Posted: 12th of August 2015 by Nicola Crawley

A snapshot of what happens to our body composition when we transform ourselves, whether that is building muscle and losing fat, or, the reverse, losing muscle and gaining fat.

First a giant age old myth that surrounds this topic.........  Is it true you can turn fat into muscle?

This myth has been around for many years and still amazes me that it can be taken seriously by so many people in this day and age with the resources and technology we have available to access the wealth of information throughout the world.

The simple answer to this question is... No, you cannot turn fat into muscle.

Why?   Fat is a fuel source which we take in through our diets and either; convert and use for energy once we have used up all our primary energy fuel source of carbohydrate stores, or, we store fat and it forms insulation and protection. Muscle is an active living tissue and it is made up of proteins which are chains of amino acids. These proteins come together to form our skeletal muscles and these burn energy constantly whether we are awake or asleep. Which you can relate to one of our earlier blogs on which form of exercise is better for burning fat? (Is weight Training or Cardiovascular Training Better for Weight Loss?)

Ask yourself this... if fat could be turned into muscle, why do we store it as fat and not store it as muscle?

If this has raised questions as to why then does it appear the opposite happens when we suffer an injury or when muscles are inactive we can lose muscle mass and gain fat, isn’t this the opposite effect, muscle turning into fat?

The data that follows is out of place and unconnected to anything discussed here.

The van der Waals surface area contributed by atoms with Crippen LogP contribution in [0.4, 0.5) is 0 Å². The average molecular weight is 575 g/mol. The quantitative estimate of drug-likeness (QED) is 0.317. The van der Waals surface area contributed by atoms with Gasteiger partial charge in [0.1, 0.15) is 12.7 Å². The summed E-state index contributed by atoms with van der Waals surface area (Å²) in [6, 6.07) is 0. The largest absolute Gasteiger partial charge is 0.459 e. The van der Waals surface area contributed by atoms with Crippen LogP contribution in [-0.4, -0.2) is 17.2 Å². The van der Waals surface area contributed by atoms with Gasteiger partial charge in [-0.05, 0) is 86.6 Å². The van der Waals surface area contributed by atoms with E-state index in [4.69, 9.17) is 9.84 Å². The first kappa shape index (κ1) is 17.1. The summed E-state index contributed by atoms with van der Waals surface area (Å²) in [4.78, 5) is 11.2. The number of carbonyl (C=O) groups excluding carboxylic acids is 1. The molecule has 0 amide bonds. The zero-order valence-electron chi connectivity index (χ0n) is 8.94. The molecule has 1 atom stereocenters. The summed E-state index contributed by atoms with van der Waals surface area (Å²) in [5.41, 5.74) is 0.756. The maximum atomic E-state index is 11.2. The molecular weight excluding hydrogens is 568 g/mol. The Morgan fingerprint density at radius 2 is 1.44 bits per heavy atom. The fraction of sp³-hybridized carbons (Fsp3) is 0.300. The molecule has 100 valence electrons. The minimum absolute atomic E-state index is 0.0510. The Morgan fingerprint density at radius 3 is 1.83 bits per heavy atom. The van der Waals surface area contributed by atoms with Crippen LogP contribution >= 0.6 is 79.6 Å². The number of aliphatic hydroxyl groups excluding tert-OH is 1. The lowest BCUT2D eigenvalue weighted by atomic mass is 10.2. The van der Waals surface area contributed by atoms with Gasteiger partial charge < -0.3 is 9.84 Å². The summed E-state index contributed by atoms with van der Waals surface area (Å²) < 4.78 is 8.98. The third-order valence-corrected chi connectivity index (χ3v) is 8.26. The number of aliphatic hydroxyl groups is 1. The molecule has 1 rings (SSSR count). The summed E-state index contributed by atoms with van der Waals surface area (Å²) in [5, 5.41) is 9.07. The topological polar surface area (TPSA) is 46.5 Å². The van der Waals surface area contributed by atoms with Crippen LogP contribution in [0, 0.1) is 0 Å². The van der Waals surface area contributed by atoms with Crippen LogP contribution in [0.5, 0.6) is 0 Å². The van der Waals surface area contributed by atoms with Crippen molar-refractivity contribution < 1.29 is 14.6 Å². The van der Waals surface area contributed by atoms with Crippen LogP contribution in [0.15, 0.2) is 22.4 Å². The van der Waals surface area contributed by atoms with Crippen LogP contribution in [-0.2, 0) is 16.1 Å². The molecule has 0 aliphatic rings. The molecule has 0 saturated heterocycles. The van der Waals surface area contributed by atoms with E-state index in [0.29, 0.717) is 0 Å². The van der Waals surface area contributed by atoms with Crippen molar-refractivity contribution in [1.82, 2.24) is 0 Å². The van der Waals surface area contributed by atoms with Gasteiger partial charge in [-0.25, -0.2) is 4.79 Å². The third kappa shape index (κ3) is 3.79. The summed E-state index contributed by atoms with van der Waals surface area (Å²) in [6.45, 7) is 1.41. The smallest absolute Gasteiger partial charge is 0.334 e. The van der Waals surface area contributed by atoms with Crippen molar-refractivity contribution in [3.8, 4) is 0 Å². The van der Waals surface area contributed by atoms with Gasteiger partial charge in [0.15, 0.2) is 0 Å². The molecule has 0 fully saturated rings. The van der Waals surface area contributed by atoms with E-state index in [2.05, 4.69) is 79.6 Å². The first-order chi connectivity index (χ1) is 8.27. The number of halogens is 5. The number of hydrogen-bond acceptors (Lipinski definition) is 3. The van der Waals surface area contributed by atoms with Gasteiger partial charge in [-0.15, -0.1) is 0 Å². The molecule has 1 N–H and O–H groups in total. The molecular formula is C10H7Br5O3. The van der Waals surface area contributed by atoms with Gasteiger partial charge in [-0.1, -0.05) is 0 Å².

When we lose muscle mass (atrophy) it is in most cases due to inactivity of the muscle(s) whether that be through injury or immobilisation and not being placed under tension or stressed which force the fibres to tear and repair itself (protein synthesis) which enables us to maintain the mass or even grow (hypertrophy). The amount of muscle mass lost will differ dependant on the muscle group and the condition of that muscle prior to disuse. So what can you do to prevent muscle atrophy during a period of immobilisation? Studies have shown that if possible continuing to train the non injured or affected limb can reduce the muscle atrophy in the affected limb by considerable amounts of some studies shown to be 20%.

For example if you are a football or rugby player and suffer a broken leg/ankle, during your rehab period if you continued with some heavy strength training with the health leg such as single leg press, single leg squats, single leg Romanian deadlift etc. (Thereby using the biggest group of muscles) you can slow down the amount of atrophy in the injured immobilised limb. Again the atrophy percentages will differ and dependant of the severity of injury rates of recovery will differ.

So to address the second question raised why do we gain fat and lose muscle? Storing fat is our bodies way of saying we have no use for it at the present time usually we are not doing enough moving/exercise to burn the amount of fat that we intake and therefore this can snowball into not enough exercise can lead to a less efficient metabolism and therefore less able to burn the amounts of fat we would like versus the amount we are taking in.

In summary to minimise negative transformations during periods of immobilization of losing muscle and gaining fat we need to focus on maintaining healthy muscle mass through regular weight bearing activities and being aware of how much fat we are taking in (minimising the effects of muscles atrophy) and at the same time the negative impact gaining more body fat whilst being immobile and the reason behind when we start to gain muscle we don’t transform the fat into muscle, we grow and strengthen the muscle we already have and the more muscle mass we gain the more energy we can potentially burn as long as we put our muscles through enough physical, energy spending movements.

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